In the state's liberal circles, he is well thought of for bringing minority group members, primarily blacks, into NCNB management.
"Some of the bankers thought he was plain crazy," says one liberal North Carolinian. Says a Tar Heel banker, "he was a tough, aggressive competitor and a man who took action. He's a tough-minded person who may be just what the bank needs." Hodges is also praised for his work as chairman of the North Carolina Manpower Council,a group that works to train the unemployed.
After his defeat, Hodges -- who contributed $1,000 to the presidential campaign of Jimmy Carter -- taught business at Duke University until 1979 when he came to the Commerce Department as a deputy Secretary.
According to a variety of federal sources, he suffered in a little-noticed, large bureaucracy. Sources say he expected to become Commerce Department secretary when Juanita Kreps left the government last year. Instead, Phillip Klutznick was appointed to the post and Hodges was deeply disappointed.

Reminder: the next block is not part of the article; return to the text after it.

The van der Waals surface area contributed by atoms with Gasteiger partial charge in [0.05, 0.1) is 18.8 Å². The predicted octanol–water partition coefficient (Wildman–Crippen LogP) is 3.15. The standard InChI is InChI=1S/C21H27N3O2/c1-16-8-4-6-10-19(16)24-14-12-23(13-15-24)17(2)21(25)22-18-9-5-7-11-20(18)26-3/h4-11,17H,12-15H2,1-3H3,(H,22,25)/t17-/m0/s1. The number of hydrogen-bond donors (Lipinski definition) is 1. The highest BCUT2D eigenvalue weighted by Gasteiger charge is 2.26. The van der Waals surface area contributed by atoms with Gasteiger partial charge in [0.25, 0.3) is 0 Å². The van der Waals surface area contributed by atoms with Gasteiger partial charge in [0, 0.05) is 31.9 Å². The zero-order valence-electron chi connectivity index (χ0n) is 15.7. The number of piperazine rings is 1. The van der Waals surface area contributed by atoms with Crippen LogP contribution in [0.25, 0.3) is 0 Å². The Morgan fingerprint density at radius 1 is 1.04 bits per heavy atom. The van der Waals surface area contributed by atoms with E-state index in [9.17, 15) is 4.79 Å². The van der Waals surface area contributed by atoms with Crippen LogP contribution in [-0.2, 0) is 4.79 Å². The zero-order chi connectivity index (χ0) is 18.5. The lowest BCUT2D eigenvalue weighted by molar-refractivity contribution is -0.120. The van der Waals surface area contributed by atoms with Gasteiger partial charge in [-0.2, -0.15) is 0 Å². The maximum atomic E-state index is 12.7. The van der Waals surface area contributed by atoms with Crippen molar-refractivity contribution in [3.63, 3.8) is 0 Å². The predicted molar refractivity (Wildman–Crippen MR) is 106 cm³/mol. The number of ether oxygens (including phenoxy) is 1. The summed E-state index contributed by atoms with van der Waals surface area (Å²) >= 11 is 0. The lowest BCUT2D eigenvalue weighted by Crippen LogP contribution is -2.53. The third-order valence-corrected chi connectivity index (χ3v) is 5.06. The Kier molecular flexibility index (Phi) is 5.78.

Among Hodges' immediate priorites is the formation of a long-term plan for NBW. "The people here let the market share drop at a time when the environment has been changing dramatically," he said. "We haven't been advertising and we haven't been speaking to our public."
Hodges said NBW is not an "establishment bank" and know that NBW has to carve its own niche, since it cannot match the resources of the city's two largest banks, Riggs National and American Security. "I'm not trying to be the second Riggs in growth and scope," he said. "We can't emulate them."
Hodge also recognizes that the future of NBW streches beyond the District line, a view that he thinks means the bank will have to get into the acquisition game. "I want to be in a position to acquire banks in Maryland and Virginia," he said. "We won't have an identity problem. we'll just throw up a sign that says NBW."
And with the Republicans coming to town, Hodges pledges to bring their business to NBW. I moved to this town as a pretty respectable guy, and I never heard form a single bank," he recalled. "I was never asked for my business. This bank will ask every soul in government for their business. They'll bring money to this town and hopefully to this bank."